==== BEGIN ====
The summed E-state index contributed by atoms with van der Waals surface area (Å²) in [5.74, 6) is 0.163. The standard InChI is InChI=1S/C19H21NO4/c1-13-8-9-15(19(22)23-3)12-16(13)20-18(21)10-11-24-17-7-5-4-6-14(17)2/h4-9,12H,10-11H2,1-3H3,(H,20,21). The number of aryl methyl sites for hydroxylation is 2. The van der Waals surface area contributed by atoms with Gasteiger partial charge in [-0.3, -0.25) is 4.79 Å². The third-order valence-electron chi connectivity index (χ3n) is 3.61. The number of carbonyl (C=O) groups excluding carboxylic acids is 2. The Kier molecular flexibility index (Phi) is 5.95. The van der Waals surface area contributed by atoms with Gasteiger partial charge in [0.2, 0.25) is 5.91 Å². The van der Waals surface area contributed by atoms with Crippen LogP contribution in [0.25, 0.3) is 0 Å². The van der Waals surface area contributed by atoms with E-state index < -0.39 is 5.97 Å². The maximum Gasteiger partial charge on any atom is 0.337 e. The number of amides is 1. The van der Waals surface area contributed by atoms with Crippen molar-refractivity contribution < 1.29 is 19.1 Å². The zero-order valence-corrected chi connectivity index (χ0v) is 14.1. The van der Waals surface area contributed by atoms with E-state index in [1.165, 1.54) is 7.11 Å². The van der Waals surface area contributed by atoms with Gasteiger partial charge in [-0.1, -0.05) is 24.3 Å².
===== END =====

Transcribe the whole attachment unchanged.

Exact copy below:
The summed E-state index contributed by atoms with van der Waals surface area (Å²) in [5.74, 6) is 0.163. The standard InChI is InChI=1S/C19H21NO4/c1-13-8-9-15(19(22)23-3)12-16(13)20-18(21)10-11-24-17-7-5-4-6-14(17)2/h4-9,12H,10-11H2,1-3H3,(H,20,21). The number of aryl methyl sites for hydroxylation is 2. The van der Waals surface area contributed by atoms with Gasteiger partial charge in [-0.3, -0.25) is 4.79 Å². The third-order valence-electron chi connectivity index (χ3n) is 3.61. The number of carbonyl (C=O) groups excluding carboxylic acids is 2. The Kier molecular flexibility index (Phi) is 5.95. The van der Waals surface area contributed by atoms with Gasteiger partial charge in [0.2, 0.25) is 5.91 Å². The van der Waals surface area contributed by atoms with Crippen LogP contribution in [0.25, 0.3) is 0 Å². The van der Waals surface area contributed by atoms with E-state index < -0.39 is 5.97 Å². The maximum Gasteiger partial charge on any atom is 0.337 e. The number of amides is 1. The van der Waals surface area contributed by atoms with Crippen molar-refractivity contribution < 1.29 is 19.1 Å². The zero-order valence-corrected chi connectivity index (χ0v) is 14.1. The van der Waals surface area contributed by atoms with E-state index in [1.165, 1.54) is 7.11 Å². The van der Waals surface area contributed by atoms with Gasteiger partial charge in [-0.1, -0.05) is 24.3 Å².